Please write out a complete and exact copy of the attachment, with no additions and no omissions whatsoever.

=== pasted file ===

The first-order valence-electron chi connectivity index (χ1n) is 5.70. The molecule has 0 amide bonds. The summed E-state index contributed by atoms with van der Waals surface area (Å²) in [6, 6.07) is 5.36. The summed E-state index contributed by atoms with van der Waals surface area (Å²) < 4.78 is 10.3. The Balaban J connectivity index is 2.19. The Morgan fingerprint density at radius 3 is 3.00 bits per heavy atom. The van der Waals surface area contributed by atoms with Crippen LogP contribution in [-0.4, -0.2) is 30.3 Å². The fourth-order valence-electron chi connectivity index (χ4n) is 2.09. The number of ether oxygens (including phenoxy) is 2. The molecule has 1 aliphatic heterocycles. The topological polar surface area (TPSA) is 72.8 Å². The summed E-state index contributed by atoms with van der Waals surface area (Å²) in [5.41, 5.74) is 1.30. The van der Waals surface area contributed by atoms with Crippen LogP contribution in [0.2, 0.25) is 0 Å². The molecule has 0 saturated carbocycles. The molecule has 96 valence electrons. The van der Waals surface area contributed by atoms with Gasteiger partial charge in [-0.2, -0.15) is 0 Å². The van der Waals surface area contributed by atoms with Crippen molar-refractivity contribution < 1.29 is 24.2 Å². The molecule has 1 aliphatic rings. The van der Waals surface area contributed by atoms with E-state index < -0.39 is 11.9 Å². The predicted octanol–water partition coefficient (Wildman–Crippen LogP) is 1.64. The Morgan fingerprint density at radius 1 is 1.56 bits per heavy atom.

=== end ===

The first-order valence-electron chi connectivity index (χ1n) is 5.70. The molecule has 0 amide bonds. The summed E-state index contributed by atoms with van der Waals surface area (Å²) in [6, 6.07) is 5.36. The summed E-state index contributed by atoms with van der Waals surface area (Å²) < 4.78 is 10.3. The Balaban J connectivity index is 2.19. The Morgan fingerprint density at radius 3 is 3.00 bits per heavy atom. The van der Waals surface area contributed by atoms with Crippen LogP contribution in [-0.4, -0.2) is 30.3 Å². The fourth-order valence-electron chi connectivity index (χ4n) is 2.09. The number of ether oxygens (including phenoxy) is 2. The molecule has 1 aliphatic heterocycles. The topological polar surface area (TPSA) is 72.8 Å². The summed E-state index contributed by atoms with van der Waals surface area (Å²) in [5.41, 5.74) is 1.30. The van der Waals surface area contributed by atoms with Crippen LogP contribution in [0.2, 0.25) is 0 Å². The molecule has 0 saturated carbocycles. The molecule has 96 valence electrons. The van der Waals surface area contributed by atoms with Gasteiger partial charge in [-0.2, -0.15) is 0 Å². The van der Waals surface area contributed by atoms with Crippen molar-refractivity contribution < 1.29 is 24.2 Å². The molecule has 1 aliphatic rings. The van der Waals surface area contributed by atoms with E-state index < -0.39 is 11.9 Å². The predicted octanol–water partition coefficient (Wildman–Crippen LogP) is 1.64. The Morgan fingerprint density at radius 1 is 1.56 bits per heavy atom.